Department of Chemistry

Math Skills Inventory (MSI) Placement Test for Chemistry I (CHM 120)

Success in chemistry courses begins with your elementary algebra skills.

Chemistry in Bush

Chemistry in Bush

Students gather to study in the Bush Atrium. The Chemistry Department, the Provost's Office, and the Tutoring and Writing Center sponsor free group and individual tutoring to all chemistry students.

MSI Testing Dates

If you are planning to study biology, biochemistry/molecular biology, chemistry, or marine biology, and/or you intend to be on a health professions (e.g. medical, veterinarian, etc.) or pre-engineering track, you likely need to take a placement test before classes start. Typically, students in any of the above tracks take Chemistry I (CHM 120) in the first semester of their first or second year of college. If you are currently enrolled in or plan to enroll in CHM 120 this fall, you are required to take the Math Skills Inventory (MSI) placement test to obtain and retain your seat in the course.

MSI Testing

The test is taken remotely using your own computer and Rollins login credentials. If you would like access to the URL, please email msichem@rollins.edu.

 

Note: You will be given a time limit to answer standardized elementary algebra, multiple choice questions on a computer with free use of scratch paper and the non-graphing calculator. Students with disabilities that require testing accommodations should contact Accessibility Services (access@rollins.edu). Any other questions regarding the details of the MSI test should be directed to msichem@rollins.edu.

Need a refresher?

Incoming chemistry students need to be totally proficient in:
  • Unit conversions(dimensional analysis):  If you are a little familiar with chemistry from high school, practice conversions with the mole and Avogadro's number rather than things like feet to inches.  Make sure you can do one-to-three dimensional conversions (e.g. converting milliliters into cubic liters).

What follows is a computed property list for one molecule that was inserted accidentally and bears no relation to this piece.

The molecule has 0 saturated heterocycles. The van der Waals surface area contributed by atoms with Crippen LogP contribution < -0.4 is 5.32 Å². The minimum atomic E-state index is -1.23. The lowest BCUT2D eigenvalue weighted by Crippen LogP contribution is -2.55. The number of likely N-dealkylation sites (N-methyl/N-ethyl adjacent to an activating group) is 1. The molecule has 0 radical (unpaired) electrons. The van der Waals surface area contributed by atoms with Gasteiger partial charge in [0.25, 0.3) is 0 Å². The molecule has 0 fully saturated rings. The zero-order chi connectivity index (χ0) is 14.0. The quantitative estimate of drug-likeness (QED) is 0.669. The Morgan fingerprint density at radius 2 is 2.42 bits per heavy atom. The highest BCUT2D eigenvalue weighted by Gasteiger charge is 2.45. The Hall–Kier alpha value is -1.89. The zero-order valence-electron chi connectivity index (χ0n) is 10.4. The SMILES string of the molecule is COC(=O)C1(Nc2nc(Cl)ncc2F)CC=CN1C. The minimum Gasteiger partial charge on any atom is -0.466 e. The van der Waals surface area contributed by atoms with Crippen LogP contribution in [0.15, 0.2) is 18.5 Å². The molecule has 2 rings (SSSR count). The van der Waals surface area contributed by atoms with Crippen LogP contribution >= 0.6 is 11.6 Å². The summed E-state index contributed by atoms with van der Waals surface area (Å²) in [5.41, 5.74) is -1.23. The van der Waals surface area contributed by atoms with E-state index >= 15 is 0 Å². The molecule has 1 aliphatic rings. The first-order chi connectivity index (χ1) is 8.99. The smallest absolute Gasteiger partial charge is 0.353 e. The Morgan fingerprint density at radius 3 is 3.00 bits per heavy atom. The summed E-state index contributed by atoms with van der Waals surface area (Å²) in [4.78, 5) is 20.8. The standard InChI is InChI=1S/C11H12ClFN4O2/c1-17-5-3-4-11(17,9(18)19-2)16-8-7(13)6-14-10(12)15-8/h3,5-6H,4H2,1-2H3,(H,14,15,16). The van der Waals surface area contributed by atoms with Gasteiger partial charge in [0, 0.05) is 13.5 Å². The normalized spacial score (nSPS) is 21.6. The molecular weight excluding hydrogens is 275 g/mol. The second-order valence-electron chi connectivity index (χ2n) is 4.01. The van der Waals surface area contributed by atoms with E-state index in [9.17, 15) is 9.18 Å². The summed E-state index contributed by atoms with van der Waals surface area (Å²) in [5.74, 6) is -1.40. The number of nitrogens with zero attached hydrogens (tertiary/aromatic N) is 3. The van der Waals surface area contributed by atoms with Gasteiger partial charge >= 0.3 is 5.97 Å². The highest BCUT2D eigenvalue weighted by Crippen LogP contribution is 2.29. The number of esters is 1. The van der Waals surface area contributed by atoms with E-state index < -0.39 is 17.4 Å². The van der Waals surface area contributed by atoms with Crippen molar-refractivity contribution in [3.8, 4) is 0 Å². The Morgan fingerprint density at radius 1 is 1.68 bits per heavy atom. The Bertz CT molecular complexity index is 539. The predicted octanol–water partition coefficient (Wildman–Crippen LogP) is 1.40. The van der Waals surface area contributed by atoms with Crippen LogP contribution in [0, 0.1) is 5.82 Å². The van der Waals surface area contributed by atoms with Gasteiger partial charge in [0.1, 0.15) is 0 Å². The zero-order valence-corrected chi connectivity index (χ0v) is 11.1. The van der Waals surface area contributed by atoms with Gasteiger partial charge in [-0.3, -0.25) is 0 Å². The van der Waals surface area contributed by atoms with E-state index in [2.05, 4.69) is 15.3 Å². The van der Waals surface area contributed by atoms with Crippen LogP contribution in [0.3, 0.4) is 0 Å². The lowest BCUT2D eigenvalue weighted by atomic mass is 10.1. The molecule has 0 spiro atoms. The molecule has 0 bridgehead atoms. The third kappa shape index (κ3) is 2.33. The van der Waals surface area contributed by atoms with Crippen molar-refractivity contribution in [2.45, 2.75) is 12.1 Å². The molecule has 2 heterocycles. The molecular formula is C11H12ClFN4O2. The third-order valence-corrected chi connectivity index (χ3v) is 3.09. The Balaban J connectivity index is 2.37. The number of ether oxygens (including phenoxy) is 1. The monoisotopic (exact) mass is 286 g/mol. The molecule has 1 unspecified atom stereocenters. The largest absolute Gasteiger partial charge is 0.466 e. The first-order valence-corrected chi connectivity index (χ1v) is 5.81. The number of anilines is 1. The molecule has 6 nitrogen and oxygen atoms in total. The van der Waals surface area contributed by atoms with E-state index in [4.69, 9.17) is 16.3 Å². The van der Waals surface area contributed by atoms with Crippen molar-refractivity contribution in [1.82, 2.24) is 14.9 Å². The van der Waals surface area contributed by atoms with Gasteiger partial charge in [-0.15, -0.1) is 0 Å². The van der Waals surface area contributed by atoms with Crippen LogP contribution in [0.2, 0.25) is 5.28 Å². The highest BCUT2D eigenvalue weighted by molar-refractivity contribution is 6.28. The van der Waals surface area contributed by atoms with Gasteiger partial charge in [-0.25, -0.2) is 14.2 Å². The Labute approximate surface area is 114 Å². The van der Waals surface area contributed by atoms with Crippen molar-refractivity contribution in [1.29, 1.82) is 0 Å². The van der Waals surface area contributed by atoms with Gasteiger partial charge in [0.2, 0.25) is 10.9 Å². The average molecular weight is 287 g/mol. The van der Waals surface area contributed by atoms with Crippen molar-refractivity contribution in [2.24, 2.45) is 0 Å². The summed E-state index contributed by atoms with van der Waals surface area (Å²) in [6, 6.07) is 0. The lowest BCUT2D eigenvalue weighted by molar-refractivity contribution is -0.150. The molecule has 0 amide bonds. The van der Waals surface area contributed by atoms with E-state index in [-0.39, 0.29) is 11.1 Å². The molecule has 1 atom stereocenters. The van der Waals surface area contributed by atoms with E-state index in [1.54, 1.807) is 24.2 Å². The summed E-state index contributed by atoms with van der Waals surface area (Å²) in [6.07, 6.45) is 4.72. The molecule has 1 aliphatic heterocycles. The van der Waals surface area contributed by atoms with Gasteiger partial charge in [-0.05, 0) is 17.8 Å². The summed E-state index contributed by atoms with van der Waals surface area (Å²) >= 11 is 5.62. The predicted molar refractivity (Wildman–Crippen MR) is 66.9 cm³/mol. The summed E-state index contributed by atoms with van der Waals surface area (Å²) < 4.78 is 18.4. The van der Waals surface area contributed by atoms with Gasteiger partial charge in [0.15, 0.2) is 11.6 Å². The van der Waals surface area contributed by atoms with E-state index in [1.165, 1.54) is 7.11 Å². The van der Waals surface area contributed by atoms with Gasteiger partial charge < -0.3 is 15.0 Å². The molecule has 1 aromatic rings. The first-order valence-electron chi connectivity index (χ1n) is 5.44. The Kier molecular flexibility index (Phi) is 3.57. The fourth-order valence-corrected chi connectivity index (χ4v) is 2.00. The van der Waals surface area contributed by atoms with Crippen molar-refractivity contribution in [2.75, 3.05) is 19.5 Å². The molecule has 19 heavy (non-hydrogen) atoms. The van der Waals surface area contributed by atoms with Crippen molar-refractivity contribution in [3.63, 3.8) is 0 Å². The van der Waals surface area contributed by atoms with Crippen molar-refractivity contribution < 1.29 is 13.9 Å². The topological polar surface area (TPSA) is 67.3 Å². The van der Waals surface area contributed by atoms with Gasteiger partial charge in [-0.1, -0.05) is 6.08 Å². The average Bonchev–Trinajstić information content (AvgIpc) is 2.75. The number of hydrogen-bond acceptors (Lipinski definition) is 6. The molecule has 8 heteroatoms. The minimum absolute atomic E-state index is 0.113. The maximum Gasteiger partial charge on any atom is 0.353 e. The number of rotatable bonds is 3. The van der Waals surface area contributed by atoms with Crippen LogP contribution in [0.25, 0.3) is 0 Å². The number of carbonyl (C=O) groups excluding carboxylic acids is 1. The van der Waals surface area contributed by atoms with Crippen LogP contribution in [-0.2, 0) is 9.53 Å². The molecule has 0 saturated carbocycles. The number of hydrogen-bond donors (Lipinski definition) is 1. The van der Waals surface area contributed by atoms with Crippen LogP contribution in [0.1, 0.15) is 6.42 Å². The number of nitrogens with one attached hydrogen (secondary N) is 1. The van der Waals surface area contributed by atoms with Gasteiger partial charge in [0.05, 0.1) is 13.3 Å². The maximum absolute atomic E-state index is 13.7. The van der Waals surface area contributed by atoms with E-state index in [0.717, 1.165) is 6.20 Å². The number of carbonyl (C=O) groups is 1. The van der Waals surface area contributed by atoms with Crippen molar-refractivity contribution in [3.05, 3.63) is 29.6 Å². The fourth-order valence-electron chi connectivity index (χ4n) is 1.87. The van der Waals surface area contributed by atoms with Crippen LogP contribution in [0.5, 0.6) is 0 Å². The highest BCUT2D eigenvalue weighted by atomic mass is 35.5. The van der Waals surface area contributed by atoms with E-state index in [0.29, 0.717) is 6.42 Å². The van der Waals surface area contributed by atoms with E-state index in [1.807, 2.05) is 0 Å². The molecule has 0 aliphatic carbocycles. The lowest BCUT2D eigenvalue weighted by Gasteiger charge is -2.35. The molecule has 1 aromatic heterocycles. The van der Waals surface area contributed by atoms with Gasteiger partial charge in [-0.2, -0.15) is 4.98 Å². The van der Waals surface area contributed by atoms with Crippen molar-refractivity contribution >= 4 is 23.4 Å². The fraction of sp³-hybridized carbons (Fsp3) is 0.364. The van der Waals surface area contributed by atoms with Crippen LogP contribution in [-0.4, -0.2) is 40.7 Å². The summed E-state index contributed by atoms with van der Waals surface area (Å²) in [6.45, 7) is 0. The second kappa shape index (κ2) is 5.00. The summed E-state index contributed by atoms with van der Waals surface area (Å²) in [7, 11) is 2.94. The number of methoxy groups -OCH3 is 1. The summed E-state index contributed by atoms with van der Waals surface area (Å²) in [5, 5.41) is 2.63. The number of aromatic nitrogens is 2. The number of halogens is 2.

• Fractions and percentages
  • Scientific notation: the way that scientists easily handle very large or very small numbers. For example, instead of writing 0.0000000034, we write 3.4 x 10-9. You need to be completely proficient in scientific notation, including knowing how to add/subtract/multiply/divide numbers in this form and how exponents/roots are handled.
  • Logarithms: you need to be able to use both "log" and "ln" (both bases), and be able to solve something like "9 = log x" for x.
  • You should be able to very easily solve a problem like this: PV=nRT  Rearrange this equation to solve for "n".
  • You should be able to graph simple linear functions and understand y = mx + b.
  • Significant figures: you need to be able to identify the number of significant figures in a number and perform basic mathematical operations while retaining the correct number of significant figures.

Though the MSI assumes absolutely no special test-directed preparation, if you would like to refresh your memory on algebra skills you may refer to this virtual math lab designed by West Texas A&M University.

We are excited to announce a custom-built tutorial site that provides videos from our professors and problem sets that will help you build your pre-chemistry skills in areas you need most! Log into the ChemTutor site with your Rollins credentials. This is freely available to you thanks to a grant from the Associated Colleges of the South and was built as a partnership between Rollins College and Washinton & Lee University.